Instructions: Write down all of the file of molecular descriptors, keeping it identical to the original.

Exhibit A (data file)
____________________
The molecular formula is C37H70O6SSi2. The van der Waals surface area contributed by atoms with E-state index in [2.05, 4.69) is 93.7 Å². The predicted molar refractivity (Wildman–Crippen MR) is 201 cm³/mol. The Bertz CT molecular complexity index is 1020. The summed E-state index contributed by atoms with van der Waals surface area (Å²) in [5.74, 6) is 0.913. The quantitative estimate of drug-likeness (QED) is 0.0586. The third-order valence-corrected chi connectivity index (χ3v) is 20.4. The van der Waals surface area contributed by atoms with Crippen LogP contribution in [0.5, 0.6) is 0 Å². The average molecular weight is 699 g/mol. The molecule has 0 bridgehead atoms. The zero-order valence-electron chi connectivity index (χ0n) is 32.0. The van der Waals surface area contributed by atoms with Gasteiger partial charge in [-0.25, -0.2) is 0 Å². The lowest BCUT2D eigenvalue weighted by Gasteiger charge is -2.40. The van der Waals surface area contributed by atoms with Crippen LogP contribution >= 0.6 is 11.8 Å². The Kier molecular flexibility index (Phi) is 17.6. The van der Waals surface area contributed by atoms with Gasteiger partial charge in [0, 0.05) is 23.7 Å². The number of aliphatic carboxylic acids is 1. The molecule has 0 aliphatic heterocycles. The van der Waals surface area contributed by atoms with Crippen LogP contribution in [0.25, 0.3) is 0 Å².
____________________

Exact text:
The molecular formula is C37H70O6SSi2. The van der Waals surface area contributed by atoms with E-state index in [2.05, 4.69) is 93.7 Å². The predicted molar refractivity (Wildman–Crippen MR) is 201 cm³/mol. The Bertz CT molecular complexity index is 1020. The summed E-state index contributed by atoms with van der Waals surface area (Å²) in [5.74, 6) is 0.913. The quantitative estimate of drug-likeness (QED) is 0.0586. The third-order valence-corrected chi connectivity index (χ3v) is 20.4. The van der Waals surface area contributed by atoms with Crippen LogP contribution in [0.5, 0.6) is 0 Å². The average molecular weight is 699 g/mol. The molecule has 0 bridgehead atoms. The zero-order valence-electron chi connectivity index (χ0n) is 32.0. The van der Waals surface area contributed by atoms with Gasteiger partial charge in [-0.25, -0.2) is 0 Å². The lowest BCUT2D eigenvalue weighted by Gasteiger charge is -2.40. The van der Waals surface area contributed by atoms with Crippen LogP contribution >= 0.6 is 11.8 Å². The Kier molecular flexibility index (Phi) is 17.6. The van der Waals surface area contributed by atoms with Gasteiger partial charge in [0, 0.05) is 23.7 Å². The number of aliphatic carboxylic acids is 1. The molecule has 0 aliphatic heterocycles. The van der Waals surface area contributed by atoms with Crippen LogP contribution in [0.25, 0.3) is 0 Å².